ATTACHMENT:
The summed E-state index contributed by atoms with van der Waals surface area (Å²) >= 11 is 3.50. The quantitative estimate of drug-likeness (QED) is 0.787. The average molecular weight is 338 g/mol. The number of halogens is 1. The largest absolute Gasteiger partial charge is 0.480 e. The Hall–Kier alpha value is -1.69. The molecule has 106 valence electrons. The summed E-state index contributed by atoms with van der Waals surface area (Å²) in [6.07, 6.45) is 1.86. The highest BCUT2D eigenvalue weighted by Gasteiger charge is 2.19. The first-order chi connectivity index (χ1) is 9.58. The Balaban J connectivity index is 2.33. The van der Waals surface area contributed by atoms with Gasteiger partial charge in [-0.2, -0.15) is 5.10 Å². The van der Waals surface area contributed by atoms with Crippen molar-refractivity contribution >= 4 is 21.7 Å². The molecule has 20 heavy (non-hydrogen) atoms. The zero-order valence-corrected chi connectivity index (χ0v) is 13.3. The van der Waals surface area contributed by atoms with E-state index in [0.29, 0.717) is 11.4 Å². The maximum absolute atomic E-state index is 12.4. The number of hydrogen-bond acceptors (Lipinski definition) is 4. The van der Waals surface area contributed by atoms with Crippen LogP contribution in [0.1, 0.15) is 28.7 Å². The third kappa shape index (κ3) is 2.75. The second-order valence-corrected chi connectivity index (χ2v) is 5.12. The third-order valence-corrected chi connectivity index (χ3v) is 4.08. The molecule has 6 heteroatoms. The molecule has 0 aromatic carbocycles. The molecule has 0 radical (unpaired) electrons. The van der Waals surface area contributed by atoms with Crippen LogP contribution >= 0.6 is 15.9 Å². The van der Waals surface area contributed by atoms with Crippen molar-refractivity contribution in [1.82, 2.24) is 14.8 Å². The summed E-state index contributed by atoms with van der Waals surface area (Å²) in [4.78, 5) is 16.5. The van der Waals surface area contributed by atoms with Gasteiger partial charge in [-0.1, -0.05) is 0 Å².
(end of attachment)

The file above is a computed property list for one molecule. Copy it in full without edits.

The summed E-state index contributed by atoms with van der Waals surface area (Å²) >= 11 is 3.50. The quantitative estimate of drug-likeness (QED) is 0.787. The average molecular weight is 338 g/mol. The number of halogens is 1. The largest absolute Gasteiger partial charge is 0.480 e. The Hall–Kier alpha value is -1.69. The molecule has 106 valence electrons. The summed E-state index contributed by atoms with van der Waals surface area (Å²) in [6.07, 6.45) is 1.86. The highest BCUT2D eigenvalue weighted by Gasteiger charge is 2.19. The first-order chi connectivity index (χ1) is 9.58. The Balaban J connectivity index is 2.33. The van der Waals surface area contributed by atoms with Gasteiger partial charge in [-0.2, -0.15) is 5.10 Å². The van der Waals surface area contributed by atoms with Crippen molar-refractivity contribution >= 4 is 21.7 Å². The molecule has 20 heavy (non-hydrogen) atoms. The zero-order valence-corrected chi connectivity index (χ0v) is 13.3. The van der Waals surface area contributed by atoms with E-state index in [0.29, 0.717) is 11.4 Å². The maximum absolute atomic E-state index is 12.4. The number of hydrogen-bond acceptors (Lipinski definition) is 4. The van der Waals surface area contributed by atoms with Crippen LogP contribution in [0.1, 0.15) is 28.7 Å². The third kappa shape index (κ3) is 2.75. The second-order valence-corrected chi connectivity index (χ2v) is 5.12. The third-order valence-corrected chi connectivity index (χ3v) is 4.08. The molecule has 6 heteroatoms. The molecule has 0 aromatic carbocycles. The molecule has 0 radical (unpaired) electrons. The van der Waals surface area contributed by atoms with Crippen LogP contribution >= 0.6 is 15.9 Å². The van der Waals surface area contributed by atoms with Crippen molar-refractivity contribution in [1.82, 2.24) is 14.8 Å². The summed E-state index contributed by atoms with van der Waals surface area (Å²) in [4.78, 5) is 16.5. The van der Waals surface area contributed by atoms with Gasteiger partial charge in [-0.1, -0.05) is 0 Å².